Okay, this example doesn’t say anything about whether the current CO2 and CH4 levels are unprecedented in the last 800,000 years. It is just a practical example to show that it is not possible to prove that a certain value from a high resolution dataset is unprecedented using a low resolution dataset. Just as in the proxy datasets that have a very low resolution of on average 170 years and never had a period with an average of 386 ppm CO2 or 1790 ppb CH4. Even if such a 60 years period would exist, it would not show up in this low resolution dataset, so it is misleading to suggest that our current (high resolution) values are unprecedented on basis of such low resolution data. There is no way to tell how many similar warmings in the past may have been hidden in the lower resolution proxies.
What amazes me most is that nobody is taken seriously when they challenge this absolute nonsense. Statisticians and various other fields should be interviewed on the news to point out that this practice is effectively lying to the public. It cannot be taken for anything other than a blatant lie.
What amazes me is probably related: that even experts seem to suggest in their communication that a high resolution dataset infers something about a low resolution dataset and that there is so little nuance this is a comparison between two distinct different things. It is not even a comparison between for example two temperature datasets, but a temperature dataset compared to a dataset that has some relation to temperature AND in a radical different resolution. It is not even an apple-to-orange comparison, but more an apple-to-car comparison or something alike.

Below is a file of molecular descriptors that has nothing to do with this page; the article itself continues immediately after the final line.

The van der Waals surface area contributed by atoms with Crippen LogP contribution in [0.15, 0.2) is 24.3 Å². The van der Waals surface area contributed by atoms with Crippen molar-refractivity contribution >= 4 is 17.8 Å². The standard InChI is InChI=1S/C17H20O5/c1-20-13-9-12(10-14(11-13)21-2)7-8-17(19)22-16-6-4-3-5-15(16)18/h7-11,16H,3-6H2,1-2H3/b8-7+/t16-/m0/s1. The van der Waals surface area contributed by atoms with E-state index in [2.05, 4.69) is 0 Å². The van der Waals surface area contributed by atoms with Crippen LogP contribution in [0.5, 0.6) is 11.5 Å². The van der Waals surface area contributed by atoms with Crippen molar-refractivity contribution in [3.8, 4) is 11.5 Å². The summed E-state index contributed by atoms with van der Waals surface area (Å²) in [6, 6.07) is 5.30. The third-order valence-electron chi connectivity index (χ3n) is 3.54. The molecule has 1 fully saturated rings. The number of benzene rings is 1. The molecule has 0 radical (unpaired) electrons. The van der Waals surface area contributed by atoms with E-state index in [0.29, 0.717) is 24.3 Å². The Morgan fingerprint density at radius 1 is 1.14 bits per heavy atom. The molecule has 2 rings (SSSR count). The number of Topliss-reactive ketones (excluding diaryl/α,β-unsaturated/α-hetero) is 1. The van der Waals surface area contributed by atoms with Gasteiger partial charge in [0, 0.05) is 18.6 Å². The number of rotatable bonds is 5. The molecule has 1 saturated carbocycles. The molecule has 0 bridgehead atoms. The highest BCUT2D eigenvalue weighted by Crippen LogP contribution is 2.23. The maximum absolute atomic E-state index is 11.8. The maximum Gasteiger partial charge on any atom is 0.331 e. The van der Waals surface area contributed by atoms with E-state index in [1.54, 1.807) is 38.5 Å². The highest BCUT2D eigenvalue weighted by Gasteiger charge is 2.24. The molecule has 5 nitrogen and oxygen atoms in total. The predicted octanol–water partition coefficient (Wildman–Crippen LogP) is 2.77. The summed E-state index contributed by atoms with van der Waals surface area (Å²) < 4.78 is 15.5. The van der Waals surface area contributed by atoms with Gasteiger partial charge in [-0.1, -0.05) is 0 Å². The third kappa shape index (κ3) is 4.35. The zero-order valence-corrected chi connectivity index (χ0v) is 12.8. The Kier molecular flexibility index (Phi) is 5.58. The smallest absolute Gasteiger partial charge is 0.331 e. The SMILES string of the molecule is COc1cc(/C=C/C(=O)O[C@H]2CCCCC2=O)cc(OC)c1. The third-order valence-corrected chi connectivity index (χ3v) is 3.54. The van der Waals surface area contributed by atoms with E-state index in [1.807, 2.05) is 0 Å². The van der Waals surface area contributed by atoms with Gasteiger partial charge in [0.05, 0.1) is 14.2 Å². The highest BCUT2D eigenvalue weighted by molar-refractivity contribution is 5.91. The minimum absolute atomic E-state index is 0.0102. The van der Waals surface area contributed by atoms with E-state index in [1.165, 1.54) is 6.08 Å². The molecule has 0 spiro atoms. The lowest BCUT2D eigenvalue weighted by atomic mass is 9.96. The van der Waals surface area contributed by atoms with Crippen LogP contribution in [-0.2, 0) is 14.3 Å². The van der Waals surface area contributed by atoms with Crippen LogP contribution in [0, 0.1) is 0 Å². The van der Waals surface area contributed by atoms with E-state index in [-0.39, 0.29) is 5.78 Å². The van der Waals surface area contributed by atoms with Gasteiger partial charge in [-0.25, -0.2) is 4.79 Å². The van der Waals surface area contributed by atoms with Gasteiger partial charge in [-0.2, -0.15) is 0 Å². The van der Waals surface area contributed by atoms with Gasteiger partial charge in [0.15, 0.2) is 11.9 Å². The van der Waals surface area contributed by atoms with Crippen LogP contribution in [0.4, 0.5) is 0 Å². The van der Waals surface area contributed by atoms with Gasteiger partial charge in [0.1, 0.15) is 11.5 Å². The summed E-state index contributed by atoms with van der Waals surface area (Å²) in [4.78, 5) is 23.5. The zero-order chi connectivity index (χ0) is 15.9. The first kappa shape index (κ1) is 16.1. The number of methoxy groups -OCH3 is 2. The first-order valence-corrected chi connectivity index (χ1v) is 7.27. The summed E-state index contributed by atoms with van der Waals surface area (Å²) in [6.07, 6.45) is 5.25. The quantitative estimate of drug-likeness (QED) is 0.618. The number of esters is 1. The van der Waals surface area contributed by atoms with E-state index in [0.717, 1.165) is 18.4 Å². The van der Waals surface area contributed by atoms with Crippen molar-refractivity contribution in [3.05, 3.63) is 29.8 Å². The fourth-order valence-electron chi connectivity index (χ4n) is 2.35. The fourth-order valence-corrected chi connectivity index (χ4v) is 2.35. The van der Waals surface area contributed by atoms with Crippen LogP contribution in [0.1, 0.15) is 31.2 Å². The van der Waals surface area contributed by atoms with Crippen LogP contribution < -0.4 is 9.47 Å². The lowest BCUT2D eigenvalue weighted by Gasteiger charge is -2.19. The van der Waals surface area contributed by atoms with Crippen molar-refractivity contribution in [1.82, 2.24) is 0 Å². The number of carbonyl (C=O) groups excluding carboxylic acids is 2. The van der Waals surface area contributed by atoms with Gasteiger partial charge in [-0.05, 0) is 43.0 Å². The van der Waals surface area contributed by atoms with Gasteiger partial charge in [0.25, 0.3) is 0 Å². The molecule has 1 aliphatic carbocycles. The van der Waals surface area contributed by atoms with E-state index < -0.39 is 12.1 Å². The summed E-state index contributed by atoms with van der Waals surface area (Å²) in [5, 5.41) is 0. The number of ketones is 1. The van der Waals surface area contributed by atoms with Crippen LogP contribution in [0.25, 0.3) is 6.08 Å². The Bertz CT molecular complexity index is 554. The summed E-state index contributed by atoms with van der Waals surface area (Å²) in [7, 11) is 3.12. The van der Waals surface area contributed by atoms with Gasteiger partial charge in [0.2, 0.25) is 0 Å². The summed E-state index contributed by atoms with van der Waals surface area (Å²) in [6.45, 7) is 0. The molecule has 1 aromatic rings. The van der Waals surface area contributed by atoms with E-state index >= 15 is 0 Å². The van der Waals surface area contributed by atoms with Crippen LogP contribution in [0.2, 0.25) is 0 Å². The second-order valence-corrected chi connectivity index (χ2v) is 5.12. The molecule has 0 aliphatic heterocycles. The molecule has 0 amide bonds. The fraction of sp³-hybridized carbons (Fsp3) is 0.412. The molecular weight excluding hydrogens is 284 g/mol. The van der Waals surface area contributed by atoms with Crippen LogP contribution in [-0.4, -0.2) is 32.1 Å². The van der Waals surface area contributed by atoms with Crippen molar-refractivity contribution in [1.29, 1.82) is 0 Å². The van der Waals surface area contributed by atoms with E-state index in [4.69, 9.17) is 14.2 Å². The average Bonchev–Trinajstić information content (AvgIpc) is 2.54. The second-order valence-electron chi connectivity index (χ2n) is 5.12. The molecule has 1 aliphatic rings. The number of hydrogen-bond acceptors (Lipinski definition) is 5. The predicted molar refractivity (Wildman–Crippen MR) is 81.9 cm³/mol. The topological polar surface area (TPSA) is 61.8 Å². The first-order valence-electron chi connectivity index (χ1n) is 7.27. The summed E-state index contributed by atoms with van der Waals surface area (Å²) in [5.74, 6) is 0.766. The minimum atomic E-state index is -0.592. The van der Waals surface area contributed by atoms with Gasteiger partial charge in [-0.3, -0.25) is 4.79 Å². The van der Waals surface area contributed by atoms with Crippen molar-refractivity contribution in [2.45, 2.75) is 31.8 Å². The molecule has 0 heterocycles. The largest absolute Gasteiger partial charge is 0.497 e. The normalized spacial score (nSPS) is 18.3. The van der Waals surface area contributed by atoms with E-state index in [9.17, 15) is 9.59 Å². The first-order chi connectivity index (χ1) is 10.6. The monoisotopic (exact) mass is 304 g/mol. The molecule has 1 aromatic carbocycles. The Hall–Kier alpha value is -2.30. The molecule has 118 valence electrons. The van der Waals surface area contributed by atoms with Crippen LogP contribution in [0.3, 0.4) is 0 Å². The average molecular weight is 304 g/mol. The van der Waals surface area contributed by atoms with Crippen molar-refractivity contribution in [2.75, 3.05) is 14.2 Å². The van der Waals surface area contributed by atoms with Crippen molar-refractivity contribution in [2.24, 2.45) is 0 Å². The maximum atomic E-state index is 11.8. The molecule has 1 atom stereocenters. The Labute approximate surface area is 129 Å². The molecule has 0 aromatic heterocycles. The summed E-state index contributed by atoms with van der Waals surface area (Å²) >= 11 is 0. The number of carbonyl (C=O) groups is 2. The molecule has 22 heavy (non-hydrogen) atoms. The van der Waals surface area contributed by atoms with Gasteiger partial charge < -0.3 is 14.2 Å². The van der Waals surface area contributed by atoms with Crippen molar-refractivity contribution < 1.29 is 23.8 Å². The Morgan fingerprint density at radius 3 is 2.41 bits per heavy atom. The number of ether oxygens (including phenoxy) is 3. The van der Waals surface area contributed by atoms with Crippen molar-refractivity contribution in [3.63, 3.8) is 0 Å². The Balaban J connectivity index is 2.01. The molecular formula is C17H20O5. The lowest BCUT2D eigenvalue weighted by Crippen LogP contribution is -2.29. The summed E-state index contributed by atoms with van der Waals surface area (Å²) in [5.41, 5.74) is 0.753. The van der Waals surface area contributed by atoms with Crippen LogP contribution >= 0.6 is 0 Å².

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very nice “experiment” .. and: you even get a hockey stick in the end !! .. THAT cannot be “bad science” ..
it is always interesting to revisit here, and spend an hour or so reading …
It is very easy to find hockey sticks if you know where to look. I am always puzzled when I hear the claim from scientists in the media that the smaller range of temperatures/CO2/CH4 in the proxy data means that those parameters where incredibly stable in the past, while the same smaller range can be achieved by the sampling rate of such a low resolution dataset…